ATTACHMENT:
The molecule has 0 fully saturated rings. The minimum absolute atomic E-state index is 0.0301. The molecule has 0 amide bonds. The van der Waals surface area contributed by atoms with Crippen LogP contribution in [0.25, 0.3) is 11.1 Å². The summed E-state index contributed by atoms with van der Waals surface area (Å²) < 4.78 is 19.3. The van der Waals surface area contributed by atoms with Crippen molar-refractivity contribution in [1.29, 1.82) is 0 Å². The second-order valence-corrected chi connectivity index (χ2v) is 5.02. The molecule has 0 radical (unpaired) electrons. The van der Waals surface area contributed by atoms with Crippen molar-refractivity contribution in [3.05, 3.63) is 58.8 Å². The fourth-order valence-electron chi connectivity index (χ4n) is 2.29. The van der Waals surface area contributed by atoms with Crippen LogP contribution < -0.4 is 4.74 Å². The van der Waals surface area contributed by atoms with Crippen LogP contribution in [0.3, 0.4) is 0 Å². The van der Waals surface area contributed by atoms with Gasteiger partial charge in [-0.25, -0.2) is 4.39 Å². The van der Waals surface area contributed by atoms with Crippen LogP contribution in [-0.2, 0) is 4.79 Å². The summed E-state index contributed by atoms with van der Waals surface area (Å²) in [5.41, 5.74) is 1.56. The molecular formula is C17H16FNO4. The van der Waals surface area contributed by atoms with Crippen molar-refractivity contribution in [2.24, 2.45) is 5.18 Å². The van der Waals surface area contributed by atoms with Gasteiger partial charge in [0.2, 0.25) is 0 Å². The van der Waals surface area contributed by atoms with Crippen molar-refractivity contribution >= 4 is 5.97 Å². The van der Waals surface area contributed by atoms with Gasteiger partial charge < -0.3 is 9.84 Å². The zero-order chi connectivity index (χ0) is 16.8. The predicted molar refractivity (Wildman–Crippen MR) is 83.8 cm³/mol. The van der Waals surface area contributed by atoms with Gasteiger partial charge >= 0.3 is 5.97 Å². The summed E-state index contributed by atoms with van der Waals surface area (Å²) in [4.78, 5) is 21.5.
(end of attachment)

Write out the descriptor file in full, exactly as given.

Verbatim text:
The molecule has 0 fully saturated rings. The minimum absolute atomic E-state index is 0.0301. The molecule has 0 amide bonds. The van der Waals surface area contributed by atoms with Crippen LogP contribution in [0.25, 0.3) is 11.1 Å². The summed E-state index contributed by atoms with van der Waals surface area (Å²) < 4.78 is 19.3. The van der Waals surface area contributed by atoms with Crippen molar-refractivity contribution in [1.29, 1.82) is 0 Å². The second-order valence-corrected chi connectivity index (χ2v) is 5.02. The molecule has 0 radical (unpaired) electrons. The van der Waals surface area contributed by atoms with Crippen molar-refractivity contribution in [3.05, 3.63) is 58.8 Å². The fourth-order valence-electron chi connectivity index (χ4n) is 2.29. The van der Waals surface area contributed by atoms with Crippen LogP contribution < -0.4 is 4.74 Å². The van der Waals surface area contributed by atoms with Crippen LogP contribution in [0.3, 0.4) is 0 Å². The van der Waals surface area contributed by atoms with Gasteiger partial charge in [-0.25, -0.2) is 4.39 Å². The van der Waals surface area contributed by atoms with Crippen LogP contribution in [-0.2, 0) is 4.79 Å². The summed E-state index contributed by atoms with van der Waals surface area (Å²) in [5.41, 5.74) is 1.56. The molecular formula is C17H16FNO4. The van der Waals surface area contributed by atoms with Crippen molar-refractivity contribution in [2.24, 2.45) is 5.18 Å². The van der Waals surface area contributed by atoms with Gasteiger partial charge in [0.2, 0.25) is 0 Å². The van der Waals surface area contributed by atoms with Crippen molar-refractivity contribution >= 4 is 5.97 Å². The van der Waals surface area contributed by atoms with Gasteiger partial charge < -0.3 is 9.84 Å². The zero-order chi connectivity index (χ0) is 16.8. The predicted molar refractivity (Wildman–Crippen MR) is 83.8 cm³/mol. The van der Waals surface area contributed by atoms with Gasteiger partial charge >= 0.3 is 5.97 Å². The summed E-state index contributed by atoms with van der Waals surface area (Å²) in [4.78, 5) is 21.5.